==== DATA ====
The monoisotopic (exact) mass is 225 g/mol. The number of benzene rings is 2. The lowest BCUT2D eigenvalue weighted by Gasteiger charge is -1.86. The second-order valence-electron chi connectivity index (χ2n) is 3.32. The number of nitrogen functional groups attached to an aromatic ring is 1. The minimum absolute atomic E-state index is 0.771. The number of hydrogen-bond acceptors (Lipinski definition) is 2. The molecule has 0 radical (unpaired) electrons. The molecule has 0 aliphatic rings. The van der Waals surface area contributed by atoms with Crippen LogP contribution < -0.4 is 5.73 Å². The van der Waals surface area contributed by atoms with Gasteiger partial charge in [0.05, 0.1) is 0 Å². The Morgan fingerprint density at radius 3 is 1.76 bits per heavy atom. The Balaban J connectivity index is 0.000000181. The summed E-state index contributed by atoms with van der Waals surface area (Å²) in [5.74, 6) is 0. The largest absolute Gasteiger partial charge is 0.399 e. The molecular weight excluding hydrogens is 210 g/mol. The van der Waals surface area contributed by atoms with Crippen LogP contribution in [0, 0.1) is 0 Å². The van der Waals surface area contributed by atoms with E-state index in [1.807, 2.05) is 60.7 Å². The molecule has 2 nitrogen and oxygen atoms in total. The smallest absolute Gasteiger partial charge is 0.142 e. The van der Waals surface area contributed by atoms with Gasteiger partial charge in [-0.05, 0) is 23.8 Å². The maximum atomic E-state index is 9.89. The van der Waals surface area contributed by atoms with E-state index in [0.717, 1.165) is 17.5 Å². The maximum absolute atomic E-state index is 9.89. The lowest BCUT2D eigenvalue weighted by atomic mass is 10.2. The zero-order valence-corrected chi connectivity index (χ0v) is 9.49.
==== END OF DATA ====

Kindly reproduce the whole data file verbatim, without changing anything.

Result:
The monoisotopic (exact) mass is 225 g/mol. The number of benzene rings is 2. The lowest BCUT2D eigenvalue weighted by Gasteiger charge is -1.86. The second-order valence-electron chi connectivity index (χ2n) is 3.32. The number of nitrogen functional groups attached to an aromatic ring is 1. The minimum absolute atomic E-state index is 0.771. The number of hydrogen-bond acceptors (Lipinski definition) is 2. The molecule has 0 radical (unpaired) electrons. The molecule has 0 aliphatic rings. The van der Waals surface area contributed by atoms with Crippen LogP contribution < -0.4 is 5.73 Å². The van der Waals surface area contributed by atoms with Gasteiger partial charge in [0.05, 0.1) is 0 Å². The Morgan fingerprint density at radius 3 is 1.76 bits per heavy atom. The Balaban J connectivity index is 0.000000181. The summed E-state index contributed by atoms with van der Waals surface area (Å²) in [5.74, 6) is 0. The largest absolute Gasteiger partial charge is 0.399 e. The molecular weight excluding hydrogens is 210 g/mol. The van der Waals surface area contributed by atoms with Crippen LogP contribution in [0, 0.1) is 0 Å². The van der Waals surface area contributed by atoms with E-state index in [1.807, 2.05) is 60.7 Å². The molecule has 2 nitrogen and oxygen atoms in total. The smallest absolute Gasteiger partial charge is 0.142 e. The van der Waals surface area contributed by atoms with Gasteiger partial charge in [-0.05, 0) is 23.8 Å². The maximum atomic E-state index is 9.89. The van der Waals surface area contributed by atoms with E-state index in [0.717, 1.165) is 17.5 Å². The maximum absolute atomic E-state index is 9.89. The lowest BCUT2D eigenvalue weighted by atomic mass is 10.2. The zero-order valence-corrected chi connectivity index (χ0v) is 9.49.